Accelerated Eye Aging Linked to Repetitive Stress: Study

Exhausted businesswoman having a headache in modern office. Mature creative woman working at office desk with spectacles on head feeling tired. Stressed casual business woman feeling eye pain while overworking on desktop computer.We all know that stress can be a major hindrance to our daily lives, but did you know that it can also harm our eye health? A new study from the University of California, Irvine, suggests stress is an important component of retinal ganglion cell death in glaucoma, as it causes damage similar to aging.

Aging is a universal process that can affect all cells in an organism. However, in the eye, it can be a major risk factor for a group of neuropathies called glaucoma. With an increase in aging worldwide, current estimates show that the number of people over the age of 40 will increase to over 110 million in 2040.


The study published in Aging Cell showed how stress, such as intraocular pressure (IOP) elevation in the eye, can cause the retinal tissue to undergo changes similar to natural aging. In young retinal tissue, researchers found that repetitive stress induces features of accelerated aging.

Long-term IOP fluctuation has previously been a strong predictor of glaucoma progression. This new study helps to show that the cumulative impact of the IOP fluctuations is directly responsible for the aging of the tissue.

“Our work emphasizes the importance of early diagnosis and prevention as well as age-specific management of age-related diseases, including glaucoma,” said researcher Dorota Skowronska‐Krawczyk, Ph.D.

“The epigenetic changes we observed suggest that changes on the chromatin level are acquired in an accumulative way following several instances of stress. This provides us with a window of opportunity for the prevention of vision loss, if and when the disease is recognized early.”

Eye aging is inevitable as we age. However, as this study shows, an aging retina can be caused by repetitive stress. With new tools to estimate the impact of stress on the aging status of retinal tissue, experts can now measure the epigenetic age of retinal tissue and use it to find the optimal strategy to prevent vision loss in aging.

The Effects of Stress


Stress can take a toll on various parts of the body, including the eyes. It can also affect the brain, affecting concentration, memory, and overall brain function. The Smart Pill can help counteract these effects through nine ingredients that help support, nourish, and maximize brain health and cognitive function. These include ginkgo biloba, huperzine A, bacopa extract, rosemary extract, and a B vitamin complex. This unique formula helps boost circulation, fight free radicals, and help to promote clear thinking and mental health.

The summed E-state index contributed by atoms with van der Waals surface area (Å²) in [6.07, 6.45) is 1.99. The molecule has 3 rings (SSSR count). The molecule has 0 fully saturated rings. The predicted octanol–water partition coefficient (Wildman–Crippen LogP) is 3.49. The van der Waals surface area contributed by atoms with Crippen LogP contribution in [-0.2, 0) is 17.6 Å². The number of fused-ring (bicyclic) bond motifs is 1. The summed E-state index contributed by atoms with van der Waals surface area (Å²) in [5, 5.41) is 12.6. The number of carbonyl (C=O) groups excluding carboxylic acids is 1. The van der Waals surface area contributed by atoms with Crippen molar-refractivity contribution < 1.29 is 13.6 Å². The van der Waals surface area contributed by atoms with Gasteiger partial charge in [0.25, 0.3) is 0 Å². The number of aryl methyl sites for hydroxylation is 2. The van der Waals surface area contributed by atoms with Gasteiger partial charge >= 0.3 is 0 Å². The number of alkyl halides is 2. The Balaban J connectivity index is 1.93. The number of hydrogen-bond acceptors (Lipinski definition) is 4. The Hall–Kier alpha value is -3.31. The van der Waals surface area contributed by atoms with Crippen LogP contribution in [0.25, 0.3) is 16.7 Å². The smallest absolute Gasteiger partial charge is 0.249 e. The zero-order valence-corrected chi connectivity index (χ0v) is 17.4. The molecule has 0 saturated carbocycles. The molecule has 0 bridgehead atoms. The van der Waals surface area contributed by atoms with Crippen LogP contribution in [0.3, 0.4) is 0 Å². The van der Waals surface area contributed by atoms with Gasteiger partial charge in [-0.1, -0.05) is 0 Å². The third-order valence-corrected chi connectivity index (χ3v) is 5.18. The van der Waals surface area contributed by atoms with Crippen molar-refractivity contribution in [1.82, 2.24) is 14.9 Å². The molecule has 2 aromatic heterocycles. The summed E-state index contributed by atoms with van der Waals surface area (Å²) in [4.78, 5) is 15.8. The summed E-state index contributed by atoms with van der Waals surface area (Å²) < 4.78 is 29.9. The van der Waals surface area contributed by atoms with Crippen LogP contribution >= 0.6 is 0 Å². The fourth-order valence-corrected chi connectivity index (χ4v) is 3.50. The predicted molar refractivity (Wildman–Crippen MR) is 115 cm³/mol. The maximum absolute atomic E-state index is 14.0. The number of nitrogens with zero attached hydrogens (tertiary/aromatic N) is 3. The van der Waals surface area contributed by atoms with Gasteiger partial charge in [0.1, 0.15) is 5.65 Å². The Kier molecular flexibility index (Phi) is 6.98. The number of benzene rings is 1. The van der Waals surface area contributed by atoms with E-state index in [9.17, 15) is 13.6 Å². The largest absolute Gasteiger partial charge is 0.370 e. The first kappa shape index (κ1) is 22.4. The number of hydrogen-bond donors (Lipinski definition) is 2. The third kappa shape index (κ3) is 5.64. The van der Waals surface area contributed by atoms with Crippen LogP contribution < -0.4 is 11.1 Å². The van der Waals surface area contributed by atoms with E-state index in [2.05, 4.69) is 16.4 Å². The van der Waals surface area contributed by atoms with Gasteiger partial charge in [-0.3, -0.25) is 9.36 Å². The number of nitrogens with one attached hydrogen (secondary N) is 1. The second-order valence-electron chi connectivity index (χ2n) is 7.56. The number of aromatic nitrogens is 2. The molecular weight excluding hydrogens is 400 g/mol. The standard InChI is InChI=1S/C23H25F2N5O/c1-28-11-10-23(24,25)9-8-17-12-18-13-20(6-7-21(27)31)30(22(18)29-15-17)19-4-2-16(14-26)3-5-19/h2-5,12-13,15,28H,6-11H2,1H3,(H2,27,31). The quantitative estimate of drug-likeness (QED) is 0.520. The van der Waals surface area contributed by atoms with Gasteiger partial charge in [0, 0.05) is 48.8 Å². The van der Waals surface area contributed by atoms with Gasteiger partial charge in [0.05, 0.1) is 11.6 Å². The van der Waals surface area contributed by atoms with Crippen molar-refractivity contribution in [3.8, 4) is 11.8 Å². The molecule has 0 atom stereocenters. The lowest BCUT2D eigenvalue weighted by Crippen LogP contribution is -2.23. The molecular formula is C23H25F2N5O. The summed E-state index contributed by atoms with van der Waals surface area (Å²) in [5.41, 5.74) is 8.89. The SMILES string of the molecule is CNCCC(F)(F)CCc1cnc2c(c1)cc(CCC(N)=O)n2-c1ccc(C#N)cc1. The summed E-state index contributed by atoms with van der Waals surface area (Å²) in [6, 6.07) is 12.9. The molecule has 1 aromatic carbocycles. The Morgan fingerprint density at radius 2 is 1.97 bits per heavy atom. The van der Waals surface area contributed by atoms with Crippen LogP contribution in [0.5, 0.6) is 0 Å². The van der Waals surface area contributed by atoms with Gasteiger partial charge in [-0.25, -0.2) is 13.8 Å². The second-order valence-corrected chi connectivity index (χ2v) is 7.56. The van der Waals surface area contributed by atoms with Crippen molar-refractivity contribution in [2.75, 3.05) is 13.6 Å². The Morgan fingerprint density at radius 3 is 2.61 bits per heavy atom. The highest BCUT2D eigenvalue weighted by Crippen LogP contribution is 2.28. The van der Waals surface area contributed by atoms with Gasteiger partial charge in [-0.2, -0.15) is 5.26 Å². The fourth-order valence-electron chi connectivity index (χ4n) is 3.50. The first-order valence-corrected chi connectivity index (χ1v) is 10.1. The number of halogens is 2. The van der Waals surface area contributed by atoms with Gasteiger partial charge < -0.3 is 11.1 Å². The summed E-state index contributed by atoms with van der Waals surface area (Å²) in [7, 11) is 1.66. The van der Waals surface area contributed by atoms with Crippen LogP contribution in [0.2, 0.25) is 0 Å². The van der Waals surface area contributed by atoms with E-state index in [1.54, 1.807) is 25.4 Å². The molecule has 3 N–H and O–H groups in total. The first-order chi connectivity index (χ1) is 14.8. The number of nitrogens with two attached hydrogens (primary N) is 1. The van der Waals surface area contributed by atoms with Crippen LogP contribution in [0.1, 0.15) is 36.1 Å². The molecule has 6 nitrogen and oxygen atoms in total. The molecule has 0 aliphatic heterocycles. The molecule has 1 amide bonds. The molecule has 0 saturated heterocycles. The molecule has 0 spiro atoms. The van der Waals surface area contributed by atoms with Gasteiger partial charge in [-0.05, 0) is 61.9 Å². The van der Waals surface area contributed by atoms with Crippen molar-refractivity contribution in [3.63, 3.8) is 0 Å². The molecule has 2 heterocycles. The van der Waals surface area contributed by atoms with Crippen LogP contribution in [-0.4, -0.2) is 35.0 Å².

As this research proves, it is vital to take steps to ensure vision is kept as healthy as possible as you age. One of the primary causes of age-related vision loss is low levels of lutein and zeaxanthin. These natural pigments have been shown to protect the eye from oxidative damage caused by ultraviolet light and environmental factors. Some of the best sources of lutein and zeaxanthin, but it is challenging to get enough of these pigments from diet alone.

20/20 Vision contains 20 mg of lutein and 2 mg of zeaxanthin to help give your eyes the nutritional support they require. In addition to those two ingredients, this unique formula contains various vitamins, minerals, and herbal ingredients to help support and maximize vision and eye health.

Author Bio

Sarah began her interest in nutritional healing at an early age. After going through health problems and becoming frustrated with the conventional ways doctors wanted to treat her illness (which were not working), she took it upon herself to find alternative treatments. This led her to revolutionize her own diet to help her get healthier and tackle her health problems. She began treating her illness by living a more balanced lifestyle through healthy food choices, exercise and other alternative medicine such as meditation. This total positive lifestyle change led her to earn a diploma in Nutritional Therapy from Health Sciences Academy in London, England. Today, Sarah enjoys helping others by teaching healthy lifestyle changes through her personal consultations and with her regular contributions to the Doctors Health Press. Also, passionate about following her dreams in life, Sarah moved to France and lived in Paris for over 5 years where she earned a certification in beadwork and embroidery from Lesage (an atelier owned by Chanel). She then went on to be a familiar face sitting front row and reporting from Paris Fashion Week. Sarah continues to practice some of the cultural ways of life she learned while in Europe. They enjoy their food, and take the time to relax and enjoy many of life’s little moments. These are life lessons she is glad to have brought back home with her.